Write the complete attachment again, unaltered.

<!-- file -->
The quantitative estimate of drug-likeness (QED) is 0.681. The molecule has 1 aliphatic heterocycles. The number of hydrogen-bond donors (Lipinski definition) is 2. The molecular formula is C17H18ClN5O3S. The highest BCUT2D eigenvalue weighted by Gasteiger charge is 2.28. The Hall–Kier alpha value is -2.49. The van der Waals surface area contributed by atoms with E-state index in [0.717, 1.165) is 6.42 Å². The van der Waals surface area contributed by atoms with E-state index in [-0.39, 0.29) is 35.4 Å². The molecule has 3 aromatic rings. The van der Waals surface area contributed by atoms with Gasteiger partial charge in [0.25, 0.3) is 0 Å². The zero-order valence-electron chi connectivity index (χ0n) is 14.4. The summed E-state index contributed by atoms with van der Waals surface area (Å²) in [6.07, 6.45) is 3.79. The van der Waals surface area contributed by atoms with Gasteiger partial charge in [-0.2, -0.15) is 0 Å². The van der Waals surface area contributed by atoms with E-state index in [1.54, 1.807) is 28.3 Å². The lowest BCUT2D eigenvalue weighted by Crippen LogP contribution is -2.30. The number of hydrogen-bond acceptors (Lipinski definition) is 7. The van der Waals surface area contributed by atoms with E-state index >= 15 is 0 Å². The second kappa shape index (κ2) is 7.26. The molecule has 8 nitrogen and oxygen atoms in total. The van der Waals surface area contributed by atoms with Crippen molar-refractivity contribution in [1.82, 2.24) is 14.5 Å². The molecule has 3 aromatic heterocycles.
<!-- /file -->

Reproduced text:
The quantitative estimate of drug-likeness (QED) is 0.681. The molecule has 1 aliphatic heterocycles. The number of hydrogen-bond donors (Lipinski definition) is 2. The molecular formula is C17H18ClN5O3S. The highest BCUT2D eigenvalue weighted by Gasteiger charge is 2.28. The Hall–Kier alpha value is -2.49. The van der Waals surface area contributed by atoms with E-state index in [0.717, 1.165) is 6.42 Å². The van der Waals surface area contributed by atoms with E-state index in [-0.39, 0.29) is 35.4 Å². The molecule has 3 aromatic rings. The van der Waals surface area contributed by atoms with Gasteiger partial charge in [0.25, 0.3) is 0 Å². The zero-order valence-electron chi connectivity index (χ0n) is 14.4. The summed E-state index contributed by atoms with van der Waals surface area (Å²) in [6.07, 6.45) is 3.79. The van der Waals surface area contributed by atoms with Gasteiger partial charge in [-0.2, -0.15) is 0 Å². The van der Waals surface area contributed by atoms with E-state index in [1.54, 1.807) is 28.3 Å². The lowest BCUT2D eigenvalue weighted by Crippen LogP contribution is -2.30. The number of hydrogen-bond acceptors (Lipinski definition) is 7. The van der Waals surface area contributed by atoms with E-state index >= 15 is 0 Å². The second kappa shape index (κ2) is 7.26. The molecule has 8 nitrogen and oxygen atoms in total. The van der Waals surface area contributed by atoms with Crippen molar-refractivity contribution in [1.82, 2.24) is 14.5 Å². The molecule has 3 aromatic heterocycles.